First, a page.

Furthermore, cancer cells are also able to express the overproduction of proteins aimed at protecting against apoptosis, a process that can lead to malfunctions or underproduction of proteins inducing apoptosis. All of the above factors are intended to override the complex control that normally regulates proliferation and survival and confer immortality to cancer cell. (1)

Transcription factors

Transcription factors regulate the expression of genes within a cell and ultimately control cell behavior. Thousands of these transcription factors are frequently locked in an on' position in cancer cells; while the transcription factors are shut off, a cancer cell will generally stop growing or begin to die. A number of oncogenic transcription factors such as AP-1, NF-kB, STAT3, and others are overactivated in human cancer and thus may present promising targets for targeted treatment in cancer medicine. (2)

NF-k, so far the most well-known and understood transcription factor, has a very important role in the development and progression of cancer because it regulates more than 500 genes involved in inflammation, cell proliferation, cell survival, invasion, angiogenesis and metastasis. NF-kB is a nuclear factor that binds to the enhancer region of the kB chain of immunoglobulin in B cells. Upon activation, it is trans-located to the nucleus where it induces the expression of target genes. 3 Many of the target genes are critical to the establishment of the early and late stages of aggressive cancers which require metastasis and angiogenesis for survival. Significantly, spice-derived nutraceauticals have been shown to exert anticancer effects through the suppression of NF-kB. (4) Curcumin as well as other curcuminoids from turmeric mediate their therapeutic effects by regulating NF-kB that, in turn, regulates gene products cyclooxygenase-2 (COX 2), cyclin D1, adhesion molecules, MMPs, inducible nitric oxide synthase and tumor necrosis factor (TNF) (5) (see Figure 3). Other spice-derived phytochemicals, such as capsaicin, cardamonin, dibenzoylmethane, diosgenin, gambogic acid, gingerol, thyoquinone, urosolic acid and zerumbone have been show the ability to suppress NF-kB activation in a similar manner. (6)

STAT3 is another transcription factor that selectively binds to interleukin (IL)-6 to stimulate hepatocytes. STAT3 is normally present in the cytoplasm of most cells and, in response to inflammation and growth factor, it undergoes sequential tyrosine phosphorylation, nuclear translocation and gene transcription. Janus-activated kinase 1, 2 and 3 are protein kinases that have been shown to specifically cause phosporylation of STAT3. These kinases are associated with cellular transformation, survival, proliferation, angiogenesis and metastasis. STAT3 is constitutively active in most tumour cells and interestingly, its activation has been associated with chemoresistance and radioresistance. As reported by Bharti et al. (7) curcumin has the potential to suppress STAT3 activation in human multiple myeloma, glioma, cutaneous T-cell lymphoma, Hodgkin's lymphoma, T-cell leukemia, ovarian cancer, endometrial cancer and head and neck cancer. (8) The researchers have shown that capsaicin inhibits the janus-activated kinase 1 and c-SRC, which are both implicated in STAT3 activation. In glial tumours, capsaicin was reported to down regulate IL-6. Additionally, ursolic acid was found to down regulate STAT3 antiapototic genes such as Bcl-2 and surviving. (9)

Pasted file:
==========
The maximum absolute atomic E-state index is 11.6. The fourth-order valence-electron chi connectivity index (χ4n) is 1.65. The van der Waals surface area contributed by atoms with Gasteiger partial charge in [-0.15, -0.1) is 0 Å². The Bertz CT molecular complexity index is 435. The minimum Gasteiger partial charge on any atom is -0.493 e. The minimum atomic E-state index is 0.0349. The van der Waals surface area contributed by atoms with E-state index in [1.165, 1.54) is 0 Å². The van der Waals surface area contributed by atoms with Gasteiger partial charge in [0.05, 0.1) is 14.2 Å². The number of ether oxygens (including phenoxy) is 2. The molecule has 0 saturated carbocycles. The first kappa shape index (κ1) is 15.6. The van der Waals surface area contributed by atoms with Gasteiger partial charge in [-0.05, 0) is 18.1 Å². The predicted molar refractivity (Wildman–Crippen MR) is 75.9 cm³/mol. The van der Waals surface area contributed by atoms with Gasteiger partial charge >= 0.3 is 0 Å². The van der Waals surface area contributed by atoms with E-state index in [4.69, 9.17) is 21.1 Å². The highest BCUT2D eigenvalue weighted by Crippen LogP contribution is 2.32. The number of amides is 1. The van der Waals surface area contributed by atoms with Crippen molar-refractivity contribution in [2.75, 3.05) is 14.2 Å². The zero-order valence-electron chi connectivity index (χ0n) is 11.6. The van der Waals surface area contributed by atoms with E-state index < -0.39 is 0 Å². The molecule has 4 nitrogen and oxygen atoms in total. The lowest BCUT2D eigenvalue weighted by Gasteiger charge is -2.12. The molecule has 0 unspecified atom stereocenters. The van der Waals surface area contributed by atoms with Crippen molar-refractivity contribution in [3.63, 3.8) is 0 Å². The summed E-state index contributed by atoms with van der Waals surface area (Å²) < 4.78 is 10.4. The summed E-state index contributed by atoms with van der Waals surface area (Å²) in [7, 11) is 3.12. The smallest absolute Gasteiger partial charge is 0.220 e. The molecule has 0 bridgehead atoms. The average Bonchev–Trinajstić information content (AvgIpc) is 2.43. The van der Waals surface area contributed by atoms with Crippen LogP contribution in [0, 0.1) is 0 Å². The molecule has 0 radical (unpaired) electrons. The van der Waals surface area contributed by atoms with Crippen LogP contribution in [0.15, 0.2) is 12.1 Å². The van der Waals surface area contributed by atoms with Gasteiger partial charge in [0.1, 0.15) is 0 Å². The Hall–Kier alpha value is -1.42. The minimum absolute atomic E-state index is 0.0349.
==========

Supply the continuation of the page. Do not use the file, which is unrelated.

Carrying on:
Aberrant EGFR signaling is predominantly expressed in breast cancer. Since the discovery of EGF in the 1960s and its receptor in the 1980s, the understanding of the EGF/EGFR has significantly advanced. EGFR belongs to a family of receptors, known as HER, composed of four related proteins: EGFR, ERBB2, ERBB3 and ERBB4. Curcumin has been found to inhibit the ligand-stimulated activation of EGFR in numerous cancer cells including breast, colon, prostate, lung and head and neck cancers. (10) The beneficial effects of capsaicin has been illustrated by Thoennissen et al in a research study that demonstrates that it may cause cell-cycle arrest and apoptosis in ER-positive and negative breast cancer cells by modulating the EGFR/HER-2 pathway. (11)

VEGF is a signaling protein produced by the cell to stimulate the growth of new blood vessels. Its receptor VEGFR is involved in both vasculogenesis and angiogenesis (see Figure 4). One of the spice-derived nutraceauticals to have shown to downregulate VEGF signaling is Gingerol. Ganbogic acid has also been shown to be effective in inhibiting VEGFR signaling, thus preventing angiogenesis and prostate tumour-growth. (12)